There are things that can be said through music that mere words can never get close to. Essentially you’re figuring out what YOU sound like. Music that relies heavily on the artist’s personal interpretation and encourages improvisation on the theme is a perfect vehicle for achieving this. Very few of us will ever feel like we’ve quite finished the project. There’s always more to learn.
What experiences in your life make you a GOOD musician?
Well, I think that in general the more experiences you have, the wider the spectrum of emotions and observations you can draw upon to assist in expressing a musical idea. That’s the one thing we know – music is life.
What do you think is the main characteristic of you personality that made you a bluesman?
A. I’m a minimalist. I don’t like to use lots of fancy gadgets and electronics when I play. That’s part of what appealed to me with the blues. It’s simplicity in form and execution. That doesn’t mean that I don’t dig electronic music or that I’m against wah-wah pedals. It’s just not for me.
Some music styles can be fads but the blues is always with us. Why do think that is?
That’s a good question. I can’t say for sure but I know that as I explore different sounds and styles there’s sometimes when don’t hear or play the old blues for a while. Then when I go back to it it’s like going home. Somehow it rejuvenates and centers me. And I fall in love with it all over again.
Why do you play GUITAR & what were your favorite guitars, effects and amps, back then?
I’d always wanted to be a musician and tried several different instruments as a kid. For some reason it was the guitar that immediately felt like it belonged in my hands. Now it gives me such joy to make music that I begin to feel depressed if I don’t play every day. My first professional instrument was a gold finished Gibson Les Paul which I played through a Marshall 50 watt amp. That’s still a classic combination for a great, robust blues tone. Like early Eric Clapton and Peter Green.
Would you mind telling me your most vivid memory at the International Blues Challenge in Memphis?
I remember I was tired! We’d stayed up all night trying to get a ride from Helena, Arkansas where we’d been at a music festival. Anyway, that worked out but I’d not slept a wink. When I got up to play I was the only Solo Acoustic act which was pretty daunting after about a dozen loud, electric bands had done their thing. My theory is that I gave the judges a bit of a break from the electric guitar onslaught. I can imagine them thinking ‘Oh thank goodness for that - an acoustic guitar!’ … perhaps I got extra points as a result!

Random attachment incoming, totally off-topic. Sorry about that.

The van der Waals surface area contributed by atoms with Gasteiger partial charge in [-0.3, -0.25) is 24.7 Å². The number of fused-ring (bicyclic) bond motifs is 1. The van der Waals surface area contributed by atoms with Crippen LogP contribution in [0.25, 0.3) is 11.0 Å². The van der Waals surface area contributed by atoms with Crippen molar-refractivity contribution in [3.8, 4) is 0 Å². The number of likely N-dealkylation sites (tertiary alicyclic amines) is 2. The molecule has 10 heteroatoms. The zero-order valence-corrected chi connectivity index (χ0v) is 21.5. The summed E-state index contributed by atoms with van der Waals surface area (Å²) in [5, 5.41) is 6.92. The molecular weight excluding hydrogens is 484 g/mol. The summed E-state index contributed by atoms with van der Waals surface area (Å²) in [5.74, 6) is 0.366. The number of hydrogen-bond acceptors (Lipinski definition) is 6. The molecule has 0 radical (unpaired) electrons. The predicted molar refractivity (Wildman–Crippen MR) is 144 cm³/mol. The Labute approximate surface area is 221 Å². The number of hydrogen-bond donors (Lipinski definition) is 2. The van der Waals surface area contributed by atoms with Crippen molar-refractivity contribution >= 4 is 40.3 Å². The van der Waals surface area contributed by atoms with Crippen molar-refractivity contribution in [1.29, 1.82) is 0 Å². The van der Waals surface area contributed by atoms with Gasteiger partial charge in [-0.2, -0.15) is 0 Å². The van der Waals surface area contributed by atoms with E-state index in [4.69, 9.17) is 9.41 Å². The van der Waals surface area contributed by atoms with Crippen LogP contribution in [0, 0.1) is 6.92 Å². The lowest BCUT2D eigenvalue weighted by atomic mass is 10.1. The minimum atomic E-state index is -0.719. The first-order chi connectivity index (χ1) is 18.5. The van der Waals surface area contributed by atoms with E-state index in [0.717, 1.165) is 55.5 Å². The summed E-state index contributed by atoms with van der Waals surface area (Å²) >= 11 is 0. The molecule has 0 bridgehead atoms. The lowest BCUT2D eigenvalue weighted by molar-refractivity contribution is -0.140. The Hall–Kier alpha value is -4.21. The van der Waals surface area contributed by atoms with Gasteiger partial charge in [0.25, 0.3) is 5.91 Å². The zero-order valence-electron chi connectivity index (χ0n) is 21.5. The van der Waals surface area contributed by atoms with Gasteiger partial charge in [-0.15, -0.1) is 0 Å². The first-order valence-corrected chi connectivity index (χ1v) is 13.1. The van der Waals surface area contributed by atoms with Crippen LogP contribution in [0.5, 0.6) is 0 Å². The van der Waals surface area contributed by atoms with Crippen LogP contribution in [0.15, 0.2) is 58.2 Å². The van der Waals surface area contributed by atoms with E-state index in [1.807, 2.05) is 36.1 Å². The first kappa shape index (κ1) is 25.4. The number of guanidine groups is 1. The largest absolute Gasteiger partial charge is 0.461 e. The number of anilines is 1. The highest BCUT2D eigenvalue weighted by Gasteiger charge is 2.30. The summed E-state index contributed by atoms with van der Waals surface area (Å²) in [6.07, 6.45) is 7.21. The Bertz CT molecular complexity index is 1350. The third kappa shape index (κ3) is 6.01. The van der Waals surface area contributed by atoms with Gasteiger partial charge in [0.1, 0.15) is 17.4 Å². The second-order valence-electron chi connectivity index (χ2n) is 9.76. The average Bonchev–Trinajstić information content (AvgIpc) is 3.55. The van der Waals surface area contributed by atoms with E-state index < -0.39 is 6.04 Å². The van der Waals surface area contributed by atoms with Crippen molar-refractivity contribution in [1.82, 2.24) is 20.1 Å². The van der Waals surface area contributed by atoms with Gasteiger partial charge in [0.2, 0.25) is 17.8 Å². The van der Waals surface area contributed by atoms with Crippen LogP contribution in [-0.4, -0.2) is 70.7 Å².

Tell me about the beginning with Jorma Kaukonen's Fur Peace Ranch. How did you get together and where did it start?
It was through my Gibson Guitars endorsement deal. I was in the office at Gibson finalizing details of our agreement when Robi Johns, my host there, showed me a flier describing Jorma’s ‘soon-to-be-opened’ Fur Peace Ranch. Robi gave me a brief description of the Ranch’s aims and asked if I’d mind if he suggested me as a possible instructor. It was as simple as that. I had no experience as a teacher but Robi had seen me play and I guess he was confident I could do the job. It was a little awkward at first as I was definitely an unknown quantity and unsure myself whether I was really what they wanted at the Ranch. Fast forward 15 years later I’m still visiting and I’ve made some very close friends at what I’d agree is Guitarists Paradise.
Which of historical blues personalities would you like to have met?
Probably Robert Johnson, Freddie King and Otis Redding. Just to say thank-you.
Are there any memories from THE ROAD, which you’d like to share with us?
Well, a couple of years ago I was playing in a bar outside of Melbourne and I was employing the age old technique of bending the neck of my electric guitar to achieve certain sound effects. It does sound great but has the added bonus of looking pretty cool too. I’ve done it for years. Well, on this night I busted the right off! My favourite electric guitar - I wanted to break down and cry … but of course I had to laugh and make a show of it and carry on with my acoustic guitar. That’s a story to tell the kids.
What advice would you give to aspiring musicians thinking of pursuing a career in the craft?
You’ll hear that the business is really tough these days. Well, the fact is that it’s always been tough. As technology advances some things get easier and other things get harder. The important thing is to stay focused on the music. Honesty and conviction will always shine through in the long run. Keep practicing, aim to improve and above all never, ever give up.